Enjoy four elegant rooms in your private Florence apartment in the heart of medieval Florence. Your romantic terrace overlooks the Duomo.
Check price and availability at the Tower House on VRBO here.
Day 7: Lucca and Pisa
Since Lucca is just one hour from Florence, plan a morning in this welcoming little city and then head to nearby Pisa for the afternoon.
Lucca is an old city with a beautiful historic center. Begin your morning here by tasting traditional pasteries at Pasticceria Taddeucci Then stroll through the beautiful squares and streets in this walkable little town.
Enjoy lunch (pizzas are memorable here) at Trattoria L’Angolo Tondo and then make your way to Pisa. It’s just a 30 minute drive away.
In Pisa, you can see the world-famous leaning Tower of Pisa, the huge cathedral, and the Baptistery. It’s so satisfying to see these famous monuments with your very own eyes.
The beautiful bell tower known as the Leaning Tower of Pisa has been increasing its lean since its construction in the 12th century! The soft ground unfortunately could not support its weight.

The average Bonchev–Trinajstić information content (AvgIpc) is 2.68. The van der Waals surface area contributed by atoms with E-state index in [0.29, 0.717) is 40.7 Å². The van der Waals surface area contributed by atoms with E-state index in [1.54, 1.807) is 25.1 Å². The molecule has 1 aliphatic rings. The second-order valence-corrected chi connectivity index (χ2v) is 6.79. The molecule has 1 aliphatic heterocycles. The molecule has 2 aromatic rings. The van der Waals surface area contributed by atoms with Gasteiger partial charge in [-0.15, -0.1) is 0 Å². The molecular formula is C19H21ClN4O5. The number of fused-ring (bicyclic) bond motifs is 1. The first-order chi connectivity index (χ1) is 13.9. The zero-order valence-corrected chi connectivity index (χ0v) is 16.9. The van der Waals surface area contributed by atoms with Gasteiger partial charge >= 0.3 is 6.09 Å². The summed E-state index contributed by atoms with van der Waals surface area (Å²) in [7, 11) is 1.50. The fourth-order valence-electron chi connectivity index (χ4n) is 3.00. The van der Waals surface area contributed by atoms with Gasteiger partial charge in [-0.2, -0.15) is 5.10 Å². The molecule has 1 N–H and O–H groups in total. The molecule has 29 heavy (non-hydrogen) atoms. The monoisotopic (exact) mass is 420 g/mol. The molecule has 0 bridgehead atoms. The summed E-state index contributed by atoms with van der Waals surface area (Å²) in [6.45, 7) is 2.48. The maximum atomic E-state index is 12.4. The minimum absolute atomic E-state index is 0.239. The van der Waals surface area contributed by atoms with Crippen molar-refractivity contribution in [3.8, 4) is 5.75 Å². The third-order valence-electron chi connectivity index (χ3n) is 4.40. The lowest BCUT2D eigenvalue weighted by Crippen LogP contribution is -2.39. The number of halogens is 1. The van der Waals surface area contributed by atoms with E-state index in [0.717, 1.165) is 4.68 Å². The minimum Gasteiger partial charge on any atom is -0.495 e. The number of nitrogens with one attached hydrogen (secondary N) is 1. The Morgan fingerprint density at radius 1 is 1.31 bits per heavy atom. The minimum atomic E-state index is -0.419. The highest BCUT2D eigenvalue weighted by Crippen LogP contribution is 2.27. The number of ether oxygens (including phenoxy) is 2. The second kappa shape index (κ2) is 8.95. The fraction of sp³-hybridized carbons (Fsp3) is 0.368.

However, thanks to some remedial work in the late 20th century to reduce its lean, it’s still standing all these years later. The tower is located in one of the most beautiful squares in Italy. Plus—believe it or not—you can climb the leaning tower for a spectacular view of the city.
The Duomo of Santa Maria dell’Assunta is a perfect example of Roman-Pisan Gothic architecture and is completely made of white marble. It’s designed in the shape of a Latin cross with an interior constructed of black, white, and gray marble.
Once you have seen these impressive monuments, walk into the city of Pisa itself to explore further. Drive back to Florence to spend a second night and enjoy the city there in the evening.
Day 7 Alternative: Cinque Terre
If you’d rather see a bit of The Med while in Italy, spend Day 7 in Cinque Terre instead of Pisa and Lucca.
The Cinque Terre or “five towns” are a series of beautiful fishing villages nestled together on the northern Italian Riviera in Liguria. These villages, recognized as UNESCO World Heritage sites, include: Monteroso, Vernazza, Corniglia, Manarola, and Riomaggiore.
It’s a 2.5 hour train ride from Florence to Cinque Terre via La Spezia so it can be done as a day trip but you may also want to overnight here to have more time to spend in these beautiful villages. No cars are allowed in the Cinque Terre so definitely take the train.